Along the eastern Atlantic coasts of France, at some point in the last 100,000 years, two ribbon worms of different species engaged in worm intercourse (do not fear, I will not discuss the mechanics here). The two species were Lineus sanguineus and L. lacteus. Interspecies sex is uncommon in itself, but what’s especially surprising in this case is that their union gave rise to a new species: L. pseudolacteus.
Several barriers to interspecies sex have long been documented. Often there are no offspring from these unions. Even when the species are closely related enough to give rise to a hybrid, most hybrids are infertile, like mules and hinnies, which are born when horses and donkeys are crossed. On the other hand, some hybrids can be fertile. For example, oranges, which are hybrids of pomelo and mandarin are often fertile. However, our main protagonist, the hybrid of L. sanguineus and L. lacteus, is infertile, yet it can reproduce… by a special kind of regeneration.
When thinking of regeneration, we often think of earthworms. You may have played with them as a child, and perhaps you were even told earthworms do not die from being halved. This is true, but only the head part can regenerate a tail, while the tail half dies. In this way, earthworms have a limited capacity for regeneration.
Conversely, regeneration in some ribbon worms can happen with both halves! This type of reproduction is called fission, fissiparity or (clonal) fragmentation, depending on the organism involved. In the case of unicellular organisms such as bacteria, this process is called fission, which is very common. In mushrooms and plants it’s called fragmentation and it is also common; clonal fragmentation is the basis for multiplication by cutting. Although much rarer in animals, fragmentation–which is called fissiparity when referring to animals–can happen in corals, sponges, starfish, annelid worms, ribbon worms and a few others. Our good friend, L. pseudolacteus is one of those animal species that can regenerate by fissiparity.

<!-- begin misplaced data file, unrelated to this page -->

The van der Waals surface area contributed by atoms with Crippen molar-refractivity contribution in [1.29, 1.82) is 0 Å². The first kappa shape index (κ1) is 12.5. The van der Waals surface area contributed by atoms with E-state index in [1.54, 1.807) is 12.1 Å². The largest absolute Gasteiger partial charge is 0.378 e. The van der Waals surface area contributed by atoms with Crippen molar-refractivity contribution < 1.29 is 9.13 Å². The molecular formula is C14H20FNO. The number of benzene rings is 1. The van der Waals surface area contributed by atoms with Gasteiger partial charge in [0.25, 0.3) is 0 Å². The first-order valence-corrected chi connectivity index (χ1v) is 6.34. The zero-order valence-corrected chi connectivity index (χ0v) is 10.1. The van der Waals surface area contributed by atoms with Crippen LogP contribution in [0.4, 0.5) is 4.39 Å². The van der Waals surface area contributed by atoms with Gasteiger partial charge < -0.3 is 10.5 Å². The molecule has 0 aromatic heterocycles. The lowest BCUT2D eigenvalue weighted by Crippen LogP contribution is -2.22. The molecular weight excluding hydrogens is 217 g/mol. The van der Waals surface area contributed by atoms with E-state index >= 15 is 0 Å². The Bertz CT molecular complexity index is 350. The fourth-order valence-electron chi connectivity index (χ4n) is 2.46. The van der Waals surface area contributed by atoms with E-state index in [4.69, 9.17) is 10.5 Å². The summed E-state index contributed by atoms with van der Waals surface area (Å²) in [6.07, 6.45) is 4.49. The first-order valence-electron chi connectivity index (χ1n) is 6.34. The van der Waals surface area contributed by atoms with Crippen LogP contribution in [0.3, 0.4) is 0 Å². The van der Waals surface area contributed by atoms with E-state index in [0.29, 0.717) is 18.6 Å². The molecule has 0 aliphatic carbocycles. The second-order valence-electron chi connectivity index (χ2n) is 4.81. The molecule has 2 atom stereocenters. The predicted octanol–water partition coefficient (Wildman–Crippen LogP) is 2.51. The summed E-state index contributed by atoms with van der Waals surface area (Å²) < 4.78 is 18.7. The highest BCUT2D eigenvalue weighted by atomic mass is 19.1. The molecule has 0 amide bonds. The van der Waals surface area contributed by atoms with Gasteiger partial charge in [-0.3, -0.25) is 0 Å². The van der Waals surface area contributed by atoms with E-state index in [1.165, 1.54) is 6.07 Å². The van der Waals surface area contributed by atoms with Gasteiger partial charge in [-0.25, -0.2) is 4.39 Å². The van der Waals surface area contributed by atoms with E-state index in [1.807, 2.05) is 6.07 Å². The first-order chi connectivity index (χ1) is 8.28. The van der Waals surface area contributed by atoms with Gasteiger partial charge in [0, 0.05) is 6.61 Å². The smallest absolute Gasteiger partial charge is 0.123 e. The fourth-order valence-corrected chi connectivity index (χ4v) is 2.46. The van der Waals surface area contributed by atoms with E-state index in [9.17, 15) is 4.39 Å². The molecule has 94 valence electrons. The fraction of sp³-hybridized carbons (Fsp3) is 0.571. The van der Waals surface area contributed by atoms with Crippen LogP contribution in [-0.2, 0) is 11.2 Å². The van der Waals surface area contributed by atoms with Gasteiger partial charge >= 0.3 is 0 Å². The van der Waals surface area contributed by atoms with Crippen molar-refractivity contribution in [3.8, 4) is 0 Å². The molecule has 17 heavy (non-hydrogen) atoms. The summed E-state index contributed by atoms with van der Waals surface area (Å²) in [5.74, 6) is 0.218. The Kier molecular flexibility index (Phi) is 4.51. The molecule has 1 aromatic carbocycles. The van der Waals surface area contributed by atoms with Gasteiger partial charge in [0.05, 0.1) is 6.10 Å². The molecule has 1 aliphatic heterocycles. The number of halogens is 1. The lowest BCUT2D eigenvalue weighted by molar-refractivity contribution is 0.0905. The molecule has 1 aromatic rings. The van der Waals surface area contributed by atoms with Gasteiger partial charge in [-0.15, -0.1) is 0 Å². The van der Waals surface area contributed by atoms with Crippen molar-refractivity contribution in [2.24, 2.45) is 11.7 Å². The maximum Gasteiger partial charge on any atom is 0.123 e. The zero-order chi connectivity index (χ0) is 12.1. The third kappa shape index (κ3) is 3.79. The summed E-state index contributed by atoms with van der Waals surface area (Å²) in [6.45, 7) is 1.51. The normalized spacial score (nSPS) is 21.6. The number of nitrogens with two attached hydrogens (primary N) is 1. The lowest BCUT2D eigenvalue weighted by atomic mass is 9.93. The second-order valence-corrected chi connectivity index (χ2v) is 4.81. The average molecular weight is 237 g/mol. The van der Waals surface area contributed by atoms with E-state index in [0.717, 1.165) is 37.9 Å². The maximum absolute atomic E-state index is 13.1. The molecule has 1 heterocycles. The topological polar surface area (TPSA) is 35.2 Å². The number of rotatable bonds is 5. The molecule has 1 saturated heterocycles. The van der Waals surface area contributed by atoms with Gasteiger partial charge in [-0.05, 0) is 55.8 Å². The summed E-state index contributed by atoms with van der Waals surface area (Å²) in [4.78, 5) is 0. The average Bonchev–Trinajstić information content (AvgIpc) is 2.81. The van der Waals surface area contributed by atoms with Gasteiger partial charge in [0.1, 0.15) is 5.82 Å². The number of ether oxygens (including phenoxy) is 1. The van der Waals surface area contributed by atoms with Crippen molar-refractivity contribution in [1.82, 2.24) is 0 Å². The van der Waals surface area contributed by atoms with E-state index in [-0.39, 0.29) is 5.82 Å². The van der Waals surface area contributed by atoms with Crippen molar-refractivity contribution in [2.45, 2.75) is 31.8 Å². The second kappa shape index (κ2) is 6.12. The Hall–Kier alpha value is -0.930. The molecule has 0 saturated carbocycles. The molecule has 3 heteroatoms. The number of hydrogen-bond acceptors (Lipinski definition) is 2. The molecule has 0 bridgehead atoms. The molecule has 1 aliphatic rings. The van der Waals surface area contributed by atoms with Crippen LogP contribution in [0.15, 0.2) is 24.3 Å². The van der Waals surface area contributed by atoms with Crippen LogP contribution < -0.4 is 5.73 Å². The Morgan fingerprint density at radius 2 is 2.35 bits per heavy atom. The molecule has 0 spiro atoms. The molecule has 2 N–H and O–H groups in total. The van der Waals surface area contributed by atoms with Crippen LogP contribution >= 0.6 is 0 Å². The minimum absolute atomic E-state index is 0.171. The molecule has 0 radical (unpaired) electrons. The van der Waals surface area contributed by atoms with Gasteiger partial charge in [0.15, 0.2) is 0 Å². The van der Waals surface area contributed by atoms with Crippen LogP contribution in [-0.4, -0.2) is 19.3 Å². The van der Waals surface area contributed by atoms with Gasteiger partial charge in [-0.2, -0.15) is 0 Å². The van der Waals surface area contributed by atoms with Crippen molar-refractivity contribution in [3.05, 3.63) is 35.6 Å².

L. pseudolacteus inherited two sets of chromosomes from L. sanguineus and one from L. lacteus. Normally, one set is inherited from the father and another set from the mother. As a result, our hybrid has three sets of chromosomes rather than two. Having different numbers of chromosomes often leads to infertility in hybrids, and makes L. pseudolacteus incapable of reproducing sexually. However, it can reproduce asexually by fissiparity. It inherited this ability from its mother species, L. sanguineus, which can reproduce either sexually, or by fissiparity, while its father species, L. lacteus, can only reproduce sexually. This discovery was published in July 2016; Dr. Eduardo Zattara, a former post-doc at IU’s Moczek Laboratory in the Department of Biology, and a co-author of the study, has recently returned to work in his homeland of Argentina.
This is the end of my story on our friends the regenerative ribbon worms, but this study raises exciting possibilities for research on the effects of asexuality on genomes. Sex is a very useful way of ‘shuffling the cards’ genetically, thereby getting ‘better hands’—better combinations of genes in individuals, which then leave more descendants. A species that has recently stopped this genetic shuffling can teach us much about asexual genome evolution.
Reference: Ament-Velásquez, S. L., E. Figuet, M. Ballenghien, E. E. Zattara, J. L. Norenburg, F. A. Fernández-Álvarez, J. Bierne, N. Bierne, and N. Galtier. 2016. “Population Genomics of Sexual and Asexual Lineages in Fissiparous Ribbon Worms (Lineus, Nemertea): Hybridization, Polyploidy and the Meselson Effect.” Molecular Ecology 25 (14): 3356–69. doi:10.1111/mec.13717.
Edited by Clara Boothby and Ed Basom.